Autistic minefield: Changing jobs scares me

It’s a different world these days.

Applying for jobs has become an exercise in understanding employer motivation and desires as well as the sometimes baffling job descriptions and qualities required, rather than a straightforward study of your qualifications and an interview.

Now it seems like an assault course with numerous obstacles you have to overcome to reach the interview stage. There seem to be a number of barriers of increasing complexity.

I used to be a Civil Servant.

One of the questions I was asked at my interview was how I felt about working with a man who had the power to launch a nuclear missile. My reply was “That’s his job” or something equally banal and the offer of a six-week casual role became a 23-year career.

But these days it’s all about competencies and setting what you’ve achieved against certain artificial standards. I must admit that I no longer recognise roles that are advertised and they are couched in such bizarre terminology that I wouldn’t know what to apply for or how. I have absolutely no idea how I measure up against the requirements.

I’m completely baffled.

Someone I know went for an interview. Of the seven questions asked they had to ask the interviewer, four times, what exactly they were asking. They admitted that the language used was totally alien to them and that the interviewer was deliberately obtuse and wordy in an effort to intimidate the interviewee. How terrifying.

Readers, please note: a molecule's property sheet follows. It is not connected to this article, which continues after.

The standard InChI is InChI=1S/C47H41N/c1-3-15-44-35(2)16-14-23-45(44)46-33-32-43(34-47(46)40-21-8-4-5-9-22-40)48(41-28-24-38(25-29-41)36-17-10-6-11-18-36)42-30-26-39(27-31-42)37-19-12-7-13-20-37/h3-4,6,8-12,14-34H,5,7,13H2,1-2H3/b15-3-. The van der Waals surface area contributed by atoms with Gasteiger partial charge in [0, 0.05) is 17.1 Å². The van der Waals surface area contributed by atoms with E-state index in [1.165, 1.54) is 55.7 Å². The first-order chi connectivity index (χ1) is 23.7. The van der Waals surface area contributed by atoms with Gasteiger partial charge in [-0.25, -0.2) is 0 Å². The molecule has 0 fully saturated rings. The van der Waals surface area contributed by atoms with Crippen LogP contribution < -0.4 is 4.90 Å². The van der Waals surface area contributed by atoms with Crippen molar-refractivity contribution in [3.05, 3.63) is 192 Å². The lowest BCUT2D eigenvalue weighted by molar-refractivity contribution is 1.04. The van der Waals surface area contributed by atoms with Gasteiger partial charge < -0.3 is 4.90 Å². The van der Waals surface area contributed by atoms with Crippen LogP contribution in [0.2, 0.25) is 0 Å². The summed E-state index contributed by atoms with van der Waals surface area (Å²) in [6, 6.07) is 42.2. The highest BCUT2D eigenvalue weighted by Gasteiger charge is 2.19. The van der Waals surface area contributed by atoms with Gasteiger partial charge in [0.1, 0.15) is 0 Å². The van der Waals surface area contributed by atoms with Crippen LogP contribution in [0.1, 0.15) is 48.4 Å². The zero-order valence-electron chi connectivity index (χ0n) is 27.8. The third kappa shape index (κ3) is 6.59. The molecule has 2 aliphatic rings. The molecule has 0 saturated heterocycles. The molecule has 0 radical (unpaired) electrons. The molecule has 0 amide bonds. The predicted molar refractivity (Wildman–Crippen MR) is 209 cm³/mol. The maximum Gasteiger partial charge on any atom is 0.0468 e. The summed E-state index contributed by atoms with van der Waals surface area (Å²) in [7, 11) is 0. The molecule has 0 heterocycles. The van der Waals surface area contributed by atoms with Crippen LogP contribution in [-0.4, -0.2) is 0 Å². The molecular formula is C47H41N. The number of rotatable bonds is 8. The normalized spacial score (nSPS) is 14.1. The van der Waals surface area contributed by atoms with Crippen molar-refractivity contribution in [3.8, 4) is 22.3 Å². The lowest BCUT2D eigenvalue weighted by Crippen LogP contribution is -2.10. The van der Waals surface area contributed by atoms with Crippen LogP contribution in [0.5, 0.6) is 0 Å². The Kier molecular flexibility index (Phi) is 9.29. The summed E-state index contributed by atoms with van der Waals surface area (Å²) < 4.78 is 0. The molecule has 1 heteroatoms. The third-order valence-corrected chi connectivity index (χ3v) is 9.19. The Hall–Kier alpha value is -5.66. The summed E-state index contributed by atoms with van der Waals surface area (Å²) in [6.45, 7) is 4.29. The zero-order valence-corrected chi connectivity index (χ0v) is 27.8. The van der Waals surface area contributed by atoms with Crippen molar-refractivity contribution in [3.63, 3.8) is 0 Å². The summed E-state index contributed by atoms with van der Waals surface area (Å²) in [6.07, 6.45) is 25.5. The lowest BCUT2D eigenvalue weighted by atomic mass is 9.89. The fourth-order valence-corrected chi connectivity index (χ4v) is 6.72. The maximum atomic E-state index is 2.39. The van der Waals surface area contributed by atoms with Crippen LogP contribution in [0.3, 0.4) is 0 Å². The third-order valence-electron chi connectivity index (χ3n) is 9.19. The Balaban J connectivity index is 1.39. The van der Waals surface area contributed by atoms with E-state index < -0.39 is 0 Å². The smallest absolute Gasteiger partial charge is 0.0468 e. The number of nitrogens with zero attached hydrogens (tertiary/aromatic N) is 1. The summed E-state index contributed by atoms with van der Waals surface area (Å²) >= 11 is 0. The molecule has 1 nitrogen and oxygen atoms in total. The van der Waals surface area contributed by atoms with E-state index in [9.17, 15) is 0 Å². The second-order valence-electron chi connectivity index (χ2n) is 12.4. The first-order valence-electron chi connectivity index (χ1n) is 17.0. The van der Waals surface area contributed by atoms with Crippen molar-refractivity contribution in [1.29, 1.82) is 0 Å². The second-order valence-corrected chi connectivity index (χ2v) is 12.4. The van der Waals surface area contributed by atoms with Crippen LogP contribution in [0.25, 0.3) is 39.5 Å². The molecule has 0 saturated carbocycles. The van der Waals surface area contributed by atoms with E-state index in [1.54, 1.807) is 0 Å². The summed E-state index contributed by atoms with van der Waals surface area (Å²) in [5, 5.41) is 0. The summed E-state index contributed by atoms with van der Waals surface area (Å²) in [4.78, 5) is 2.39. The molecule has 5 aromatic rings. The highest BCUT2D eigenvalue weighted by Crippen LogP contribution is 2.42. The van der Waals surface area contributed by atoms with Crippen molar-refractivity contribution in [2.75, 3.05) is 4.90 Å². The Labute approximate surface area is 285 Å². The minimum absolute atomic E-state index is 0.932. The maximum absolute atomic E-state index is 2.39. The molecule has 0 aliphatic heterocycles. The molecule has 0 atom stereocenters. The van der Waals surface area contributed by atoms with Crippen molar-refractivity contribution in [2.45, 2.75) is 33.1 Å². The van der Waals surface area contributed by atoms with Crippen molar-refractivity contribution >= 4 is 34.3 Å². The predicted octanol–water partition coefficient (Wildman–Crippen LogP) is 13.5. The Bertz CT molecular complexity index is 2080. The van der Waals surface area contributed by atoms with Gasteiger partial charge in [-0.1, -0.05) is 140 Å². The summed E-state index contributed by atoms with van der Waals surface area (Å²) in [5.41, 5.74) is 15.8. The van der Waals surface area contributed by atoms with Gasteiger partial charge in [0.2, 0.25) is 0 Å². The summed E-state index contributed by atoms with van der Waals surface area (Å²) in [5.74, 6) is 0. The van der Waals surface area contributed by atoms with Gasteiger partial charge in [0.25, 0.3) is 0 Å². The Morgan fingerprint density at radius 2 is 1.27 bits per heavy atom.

Being Autistic I cope best with clarity. I cannot commit to something I do not understand. I cannot answer a question if I do not understand the motivation behind asking it; its purpose and what I am expected to demonstrate in my response.

So applying for jobs terrifies me. My CV terrifies me because there’s such a lack of achievement both academically and employment wise so I have zero confidence from the outset. I have been, at best, a solid, dependable worker whose civil service reports now sound fraudulent and false. I don’t recognise the person described in them. The praise seems forced and over emphasised and the errors amplified and highlighted.

I have no idea what I am good at. I have no idea what I am suited for. My dream jobs are just that, dreams which will never come true.

I find myself out of touch with the job market and suffer from such a chronic lack of self-esteem and self-belief that I don’t know why anyone would employ me in the first place.

I have to leave. If we move, then I leave anyway but being here is destroying me. It’s not the people per se, it’s the job, the mind numbing constant drone of the telephone, the noise of the open office, the lack of communication; that’s destroying me.

And I think, slowly, its killing me.

I’m Autistic. I am Autistic and terrified and I have nobody I can talk to so I can only express that terror through this blog.

It’s a different world out there.

And I am scared.

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